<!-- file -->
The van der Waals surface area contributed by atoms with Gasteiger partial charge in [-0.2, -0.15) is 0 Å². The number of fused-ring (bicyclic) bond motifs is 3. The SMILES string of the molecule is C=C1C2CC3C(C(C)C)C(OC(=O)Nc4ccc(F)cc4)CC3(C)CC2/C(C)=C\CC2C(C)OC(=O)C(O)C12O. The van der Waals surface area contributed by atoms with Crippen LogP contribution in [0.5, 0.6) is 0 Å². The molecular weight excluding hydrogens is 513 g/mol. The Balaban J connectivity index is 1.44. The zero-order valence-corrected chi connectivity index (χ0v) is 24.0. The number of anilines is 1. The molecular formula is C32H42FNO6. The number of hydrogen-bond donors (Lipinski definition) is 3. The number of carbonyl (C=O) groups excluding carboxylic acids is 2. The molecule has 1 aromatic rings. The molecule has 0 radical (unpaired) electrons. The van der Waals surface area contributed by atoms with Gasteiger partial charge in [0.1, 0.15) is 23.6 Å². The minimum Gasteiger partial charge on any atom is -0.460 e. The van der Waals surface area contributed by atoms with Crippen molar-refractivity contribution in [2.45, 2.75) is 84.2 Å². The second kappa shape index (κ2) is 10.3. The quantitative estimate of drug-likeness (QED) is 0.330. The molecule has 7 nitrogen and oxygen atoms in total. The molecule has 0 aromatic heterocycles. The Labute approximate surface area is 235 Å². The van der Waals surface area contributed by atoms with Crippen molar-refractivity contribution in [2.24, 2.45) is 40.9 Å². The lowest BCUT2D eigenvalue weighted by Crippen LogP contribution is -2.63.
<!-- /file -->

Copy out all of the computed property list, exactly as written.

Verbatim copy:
The van der Waals surface area contributed by atoms with Gasteiger partial charge in [-0.2, -0.15) is 0 Å². The number of fused-ring (bicyclic) bond motifs is 3. The SMILES string of the molecule is C=C1C2CC3C(C(C)C)C(OC(=O)Nc4ccc(F)cc4)CC3(C)CC2/C(C)=C\CC2C(C)OC(=O)C(O)C12O. The van der Waals surface area contributed by atoms with Crippen LogP contribution in [0.5, 0.6) is 0 Å². The molecular weight excluding hydrogens is 513 g/mol. The Balaban J connectivity index is 1.44. The zero-order valence-corrected chi connectivity index (χ0v) is 24.0. The number of anilines is 1. The molecular formula is C32H42FNO6. The number of hydrogen-bond donors (Lipinski definition) is 3. The number of carbonyl (C=O) groups excluding carboxylic acids is 2. The molecule has 1 aromatic rings. The molecule has 0 radical (unpaired) electrons. The van der Waals surface area contributed by atoms with Gasteiger partial charge in [0.1, 0.15) is 23.6 Å². The minimum Gasteiger partial charge on any atom is -0.460 e. The van der Waals surface area contributed by atoms with Crippen molar-refractivity contribution in [2.45, 2.75) is 84.2 Å². The second kappa shape index (κ2) is 10.3. The quantitative estimate of drug-likeness (QED) is 0.330. The molecule has 7 nitrogen and oxygen atoms in total. The molecule has 0 aromatic heterocycles. The Labute approximate surface area is 235 Å². The van der Waals surface area contributed by atoms with Crippen molar-refractivity contribution in [2.24, 2.45) is 40.9 Å². The lowest BCUT2D eigenvalue weighted by Crippen LogP contribution is -2.63.